Banana: The Fate of the Fruit That Changed the World
In the vein of the bestselling Salt and Cod, a gripping chronicle of the myth, mystery, and uncertain fate of the world's most popular fruit
In this fascinating and surprising exploration of the banana's history, cultural significance, and endangered future, award-winning journalist Dan Koeppel gives readers plenty of food for thought. Fast-paced and highly entertaining, B
Bananas. Do I care? Sort of.
I found about half of this book to be incredibly interesting. The political implications of banana production, the fact that the banana as we know it may soon cease to exist altogether, a bit of banana history - these are the parts that managed to hol...more
I’m a big fan of “commodity histories” -- books on how everyday objects and products have become interwoven into our daily lives. It's odd that while many educated Americans know the year the Titanic sank, for example, scarcely any of them know the provenance of the items on their breakfast table – the coffee in their cup or the banana sliced onto their cornflakes. And this is a shame, really, for it’s quotidian details as much as major events that shape our lives.
It turns o...more
This is yet another entry in the single-subject world of non-fiction. The narrowness of focus in books such as Salt and Cod and The Book on the Bookshelf and The Pencil and Longitude seems to be an increasingly preevalent trend in publishing. I am all for it on one level, since I like delving into the abstruse and wallowing in details that leave most people I know colder than a penguin's butt in the middle of the Antarctic winter; but on another level, I want to stop these publ...more
This book covers the history -- and future! -- of the humble banana. It starts with its beginnings in Asia, its geographic and evolutionary progressing, and the arrival of the banana to America.
Bananas are incredible: the popular ones have no seed, and reproduce asexually. Since they're all genetically identical, they are very susceptible to disease. In fact, today's banana (the Cavendish) wasn't the first popular banana in the US. Tha...more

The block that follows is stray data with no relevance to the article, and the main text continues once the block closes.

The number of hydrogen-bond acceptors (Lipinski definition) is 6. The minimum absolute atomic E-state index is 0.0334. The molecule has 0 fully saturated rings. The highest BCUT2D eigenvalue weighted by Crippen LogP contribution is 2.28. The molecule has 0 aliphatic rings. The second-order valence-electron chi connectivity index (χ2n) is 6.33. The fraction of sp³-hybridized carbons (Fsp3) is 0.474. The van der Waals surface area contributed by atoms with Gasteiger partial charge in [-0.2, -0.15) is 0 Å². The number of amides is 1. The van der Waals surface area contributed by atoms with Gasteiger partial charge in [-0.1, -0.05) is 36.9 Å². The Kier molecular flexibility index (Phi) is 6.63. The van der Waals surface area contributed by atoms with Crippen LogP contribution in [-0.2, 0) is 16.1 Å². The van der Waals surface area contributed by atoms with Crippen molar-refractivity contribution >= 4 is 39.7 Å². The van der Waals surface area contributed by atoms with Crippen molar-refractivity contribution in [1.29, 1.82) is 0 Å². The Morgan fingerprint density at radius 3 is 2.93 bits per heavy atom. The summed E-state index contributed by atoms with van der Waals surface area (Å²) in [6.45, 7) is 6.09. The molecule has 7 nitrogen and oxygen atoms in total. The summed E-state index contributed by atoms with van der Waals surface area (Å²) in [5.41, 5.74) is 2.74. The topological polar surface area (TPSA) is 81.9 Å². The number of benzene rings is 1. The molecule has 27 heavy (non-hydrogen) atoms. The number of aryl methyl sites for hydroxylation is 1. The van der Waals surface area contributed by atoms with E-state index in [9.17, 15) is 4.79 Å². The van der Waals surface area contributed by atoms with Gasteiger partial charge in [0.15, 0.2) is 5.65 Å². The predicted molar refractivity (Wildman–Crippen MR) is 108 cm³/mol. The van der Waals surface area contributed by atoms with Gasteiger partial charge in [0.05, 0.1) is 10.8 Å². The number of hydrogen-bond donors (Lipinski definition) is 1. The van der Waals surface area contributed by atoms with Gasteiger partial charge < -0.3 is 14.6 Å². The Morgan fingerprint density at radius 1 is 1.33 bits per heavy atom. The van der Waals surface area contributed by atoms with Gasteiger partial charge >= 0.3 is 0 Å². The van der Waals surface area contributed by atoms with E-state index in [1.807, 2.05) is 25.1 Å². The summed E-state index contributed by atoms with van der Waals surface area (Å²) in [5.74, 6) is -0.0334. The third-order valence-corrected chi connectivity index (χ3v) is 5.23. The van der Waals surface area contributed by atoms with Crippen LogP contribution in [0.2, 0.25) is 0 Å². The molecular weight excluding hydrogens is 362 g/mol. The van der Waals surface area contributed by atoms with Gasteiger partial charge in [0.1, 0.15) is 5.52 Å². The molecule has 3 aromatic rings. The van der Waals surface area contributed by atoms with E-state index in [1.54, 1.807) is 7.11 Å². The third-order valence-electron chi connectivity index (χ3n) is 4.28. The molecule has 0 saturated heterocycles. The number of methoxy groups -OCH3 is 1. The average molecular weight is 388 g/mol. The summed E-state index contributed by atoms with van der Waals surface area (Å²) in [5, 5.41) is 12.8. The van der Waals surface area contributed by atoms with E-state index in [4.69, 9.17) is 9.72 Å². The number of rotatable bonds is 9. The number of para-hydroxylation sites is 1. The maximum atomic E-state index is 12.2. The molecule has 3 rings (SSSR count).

Koeppel does a great job of simplifying the science and getting right to the heart of the matter.
Jadi, Saudara-saudara sekalian, pohon pengetahuan yang terlarang di surga itu bukan pohon apel. Tapi pisang. Ulangi kata-kata saya, PI-SANG! Hanya karena kesalahan penerjemahan bibel saja membuat orang awam jadi mengira buah yang menggoda Hawa itu adalah buah apel.
Kalau saja tidak ada kesalahan intrepretasi itu, pasti lagu Anita Sarawak yang populer itu akan berjudul Tragedi Buah Pisang.
Dan buku ini, Saudara-Saudara yang budiman, memang bukan hanya bercerita tentang sejarah pohon dan...more
And the first hundred pages or so were really interesting. I had no idea that before 1870, Americans didn't eat bananas at all. Then bananas exploded on the scene faster than Gangnam-style. United Fruits (Chiquita) and Standard Fruits (Dole) were ruthless robber barons that made the era of r...more
Good thing most banana-related topics are interesting! Also, I learned the following from this book, and I consider it to be the most mind-blowing fact I've learned from a book this year (at least):
"The Philippines also grow several clo...more
United Fruit and Standard Fruit (tod...more
The most alarming thing I learned was that the type banana we no...more
"How the hell can bananas be interesting enough for an entire book?"
Every time I came across it again (small library)
"There's that damn banana book again. Fuck you, banana book. Stop clogging up my shelf."
Finally one day I took the Banana Book Dare. I took it home to read it.
"Okay, banana book. She me whatcha got. Justify your pages."
I stand corrected. It was fascinating. I only wish I ha...more
Ultimately the book was a bit too repetitive, and yet even with the repetition it was not quite clear about a few key things to leave me with a prec...more
Like THAT hasn't been said before. I read this book, coincidentally, along side of 'The Windup Girl' by Paolo Bacigalupi. Bacigalupi's book dealt with a near future world that had suffered near destruction on the basis of world crop failure, of everything. In this world most countries rely on corporations that hold genetic rights over disease resistant crops that are also sterile.
Why am I explaining this to you? In Koeppel's book he discusses this very concep...more
I did learn a lot though. There's a large focus on banana republics - which, it turns out, are not just clothing stores (but now that I think about it, why on earth did they choose that name for their store?).
And for anyone who's interested (or opposed to) biotech food, there's much to be learned. Apparently, if we don't start accep...more